States have reacted differently to the stay. Many states, such as Massachusetts, Arizona, and Virginia are moving ahead with their plans. Some are already well into their CPP compliance plans, with California expected to submit its plan ahead of schedule. Ohio Public Utility Commissioner Asim Haque, reports that they were “already close to completion,” but the commission has put analysis on hold for now.

Because the SCOTUS stay halts enforcement of CPP until the court challenge concludes, and delays the EPA’s deadlines, Morrisey, in a February 12 letter to the National Association of Regulatory Utility Commissioners and the National Association of Clean Air Agencies, encouraged them to “put their pencils down.” The letter point out: states “have no legal obligation to continue with spending taxpayer funds on compliance efforts for a suspended and likely unlawful Power Plan. …Any taxpayer dollars spent during the judicial review process are unnecessary and likely to be entirely wasted.”

With the court challenge coming up in a few months, last week, February 23, led by Senate Majority Leader Mitch McConnell (R-KY), 34 Senators and 171 Representatives filed an amicus brief urging the Circuit Court to “block the EPA’s attempts to transform the nation’s electricity sector.” As the press release states, the lawmakers believe the rule “goes well beyond the clear statutory directive.” It points out: “States will face unprecedented new regulatory burdens, electricity ratepayers will be subject to billions of dollars in compliance costs, and American workers and their families will experience the hardship of job losses due to power plant shutdowns, higher electricity prices, and overall diminishment of the nation’s global economic competitiveness.”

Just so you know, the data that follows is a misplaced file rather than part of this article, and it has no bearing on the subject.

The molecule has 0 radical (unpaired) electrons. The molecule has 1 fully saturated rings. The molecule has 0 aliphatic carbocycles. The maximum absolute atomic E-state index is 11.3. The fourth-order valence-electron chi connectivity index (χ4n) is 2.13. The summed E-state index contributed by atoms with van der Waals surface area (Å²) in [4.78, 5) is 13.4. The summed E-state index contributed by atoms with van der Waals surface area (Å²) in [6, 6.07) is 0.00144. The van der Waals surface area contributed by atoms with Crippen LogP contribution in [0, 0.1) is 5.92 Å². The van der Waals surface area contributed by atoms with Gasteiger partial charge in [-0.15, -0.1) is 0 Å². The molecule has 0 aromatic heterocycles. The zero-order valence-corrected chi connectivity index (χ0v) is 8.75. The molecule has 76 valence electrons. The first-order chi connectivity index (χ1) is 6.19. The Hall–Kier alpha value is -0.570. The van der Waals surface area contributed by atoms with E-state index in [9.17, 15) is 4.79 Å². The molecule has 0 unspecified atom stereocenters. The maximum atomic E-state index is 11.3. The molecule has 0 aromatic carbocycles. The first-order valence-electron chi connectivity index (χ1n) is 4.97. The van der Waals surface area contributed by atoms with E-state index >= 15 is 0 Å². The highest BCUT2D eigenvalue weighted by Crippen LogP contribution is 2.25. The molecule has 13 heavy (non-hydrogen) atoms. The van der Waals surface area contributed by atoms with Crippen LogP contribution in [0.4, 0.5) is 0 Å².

Now, we wait for CPP to make its way through the courts—first the D.C. Circuit Court and then, in 2017, the Supreme Court. But, since CPP is on hold until at least 2017, its future will really be decided by the next president.

With a Republican president, there’ll be many changes that could impact CPP. The EPA, should it not be eliminated, will have a new Administrator. Gina McCarthy will no longer be in charge. If  CPP were actually argued before the court, it would be under the guidance of new leadership and could be presented in a very different way.

Since CPP will not be argued in the Supreme Court until 2017, when the next president will be in office, it really is the winner on November 8, 2016, who determines the legal battle of  CPP—which will either embrace or eradicate Obama’s climate change policies. Considering  CPP will, as Morrisey pleads, cause “even more destruction of untold number of jobs, skyrocketing electricity bills and the weakening of the nation’s electric grid,” the stakes couldn’t be higher.

The author of Energy Freedom, Marita Noon serves as the executive director for Energy Makes America Great Inc., and the companion educational organization, the Citizens’ Alliance for Responsible Energy (CARE). She hosts a weekly radio program: America’s Voice for Energy—which expands on the content of her weekly column. Follow her @EnergyRabbit.